Using Security to Enable Trust Through Misbehavior Detection

June 1, 2021

V2X communicationConnected mobility solutions are evolving at a rapid pace. Key areas within this space are safety and intelligent technologies, which are enabled by V2X communication – when vehicles and infrastructure communicate with one another. Sharing sensor data occurring in V2X communication allows for smarter decisions to be made, helping to predict and avoid unsafe situations.
However, while V2X provides connected vehicles with a vast amount of information for making decisions, whether automated or not, the effectiveness of the system relies on accurate and trustworthy information. Traditionally, this trust is achieved by binding information to a verifiable identity. But using this approach in V2X messaging allows each message to be tied to a specific user, creating an easy way to track and monitor participants in the network.
To avoid this and provide individual privacy, a public key infrastructure (PKI) has been proposed – the Security Credential Management System (SCMS). The system issues credentials that allow communicating devices to trust only authorized sources. Unfortunately, while SCMS is used in many pilot demonstrations and is poised to support future national deployments, a critical aspect of the system remains relatively undeveloped – misbehavior detection. Misbehavior occurs when invalid messages (e.g., location, speed, pretending to be multiple vehicles to manipulate a traffic light, incorrect information about another honest device) are sent to cause havoc or gain an advantage on the road. If a vehicle misbehaves by transmitting incorrect data, whether intentionally or due to misconfiguration or malfunction, then it must be actively removed from the network until the cause of the misbehavior is identified and addressed.
A Look at Misbehavior Detection
The SCMS is designed to facilitate message authentication and authorization without revealing the user’s identity or allowing a single user’s activity to be tracked. It is built on two fundamental assumptions:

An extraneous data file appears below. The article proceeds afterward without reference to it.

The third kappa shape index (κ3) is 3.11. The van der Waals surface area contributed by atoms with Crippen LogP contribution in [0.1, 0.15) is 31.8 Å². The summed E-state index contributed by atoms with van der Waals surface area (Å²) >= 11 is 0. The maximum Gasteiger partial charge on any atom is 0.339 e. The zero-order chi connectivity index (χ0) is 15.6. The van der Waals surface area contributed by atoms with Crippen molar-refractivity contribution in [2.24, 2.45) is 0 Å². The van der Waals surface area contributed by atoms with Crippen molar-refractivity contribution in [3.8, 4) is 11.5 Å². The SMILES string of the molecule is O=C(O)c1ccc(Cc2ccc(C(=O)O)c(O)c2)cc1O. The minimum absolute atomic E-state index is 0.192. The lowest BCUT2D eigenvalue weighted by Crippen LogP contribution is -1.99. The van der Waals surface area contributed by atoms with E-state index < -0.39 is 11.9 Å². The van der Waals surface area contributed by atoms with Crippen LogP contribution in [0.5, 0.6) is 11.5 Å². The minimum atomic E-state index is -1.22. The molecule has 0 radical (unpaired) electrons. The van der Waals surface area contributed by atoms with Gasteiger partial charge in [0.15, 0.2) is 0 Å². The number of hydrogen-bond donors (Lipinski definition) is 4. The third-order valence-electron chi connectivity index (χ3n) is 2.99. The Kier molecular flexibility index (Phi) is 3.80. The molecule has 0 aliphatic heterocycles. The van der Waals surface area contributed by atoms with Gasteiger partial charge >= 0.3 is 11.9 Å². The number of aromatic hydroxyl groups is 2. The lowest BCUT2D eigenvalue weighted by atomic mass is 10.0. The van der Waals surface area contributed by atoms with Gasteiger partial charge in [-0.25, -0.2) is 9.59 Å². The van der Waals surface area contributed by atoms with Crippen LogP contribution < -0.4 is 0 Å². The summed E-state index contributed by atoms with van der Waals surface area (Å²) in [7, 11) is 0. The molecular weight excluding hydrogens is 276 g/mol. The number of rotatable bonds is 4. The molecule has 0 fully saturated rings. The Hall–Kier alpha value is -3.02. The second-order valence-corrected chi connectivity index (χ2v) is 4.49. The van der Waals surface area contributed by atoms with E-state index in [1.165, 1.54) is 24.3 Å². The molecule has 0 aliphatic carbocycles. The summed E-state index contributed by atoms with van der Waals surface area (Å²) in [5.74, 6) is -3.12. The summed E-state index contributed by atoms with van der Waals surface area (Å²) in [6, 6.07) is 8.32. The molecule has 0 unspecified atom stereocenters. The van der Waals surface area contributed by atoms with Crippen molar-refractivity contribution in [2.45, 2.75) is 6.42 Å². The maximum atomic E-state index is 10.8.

1. Devices will continue to function even if they can’t communicate with the SCMS for an extended period of time (up to 3 years).
  2. No component should be able to compromise individual privacy in any way.

Now, let’s take a look at these from a misbehavior management perspective:

  1. If a misbehaving device is not actively revoked from the system, it can continue to misbehave for up to 3 years.
  2. No component has enough information to add a device to a revocation list on its own.

Note the first assumption can be contradictory as it assumes vehicles are offline for long periods of time, but misbehavior detection, reporting and response require vehicles be online to forward reports and receive updates. Misbehavior detection and response consists of a sequence of steps: Detection; Reporting; Analysis; and Decision.
Detection at the device level (vehicles or infrastructure)
Unfortunately, there is not a complete list of behaviors to monitor or report as misbehavior. However, there are some clues that can be a first step in detecting a potential offending device:

  • Using expired or incorrect credentials (e.g., bad permission, geo-fence)
  • Sending messages with incorrect signatures, invalid or valid fake location or data (e.g., time)
  • Sending messages with bogus and unauthorized information (e.g., to get unauthorized pre-emption)

These are situations in which a device is consistently using or sending information that does not pass standard validation or is not in-line with the sensor readings of the receiver. Because these situations can be detected and reported by a single observer, they are not difficult to implement. Similarly, reports from multiple observers can be combined to provide assurance that the reports are accurate. This combination of data from multiple sources is essential, as end entities (e.g., vehicles, pedestrians, cycles, motorcycles and infrastructure units) have multiple, concurrently valid pseudonyms – to protect the user’s privacy – they could use to falsely sign misbehavior reports.
Reporting to a central entity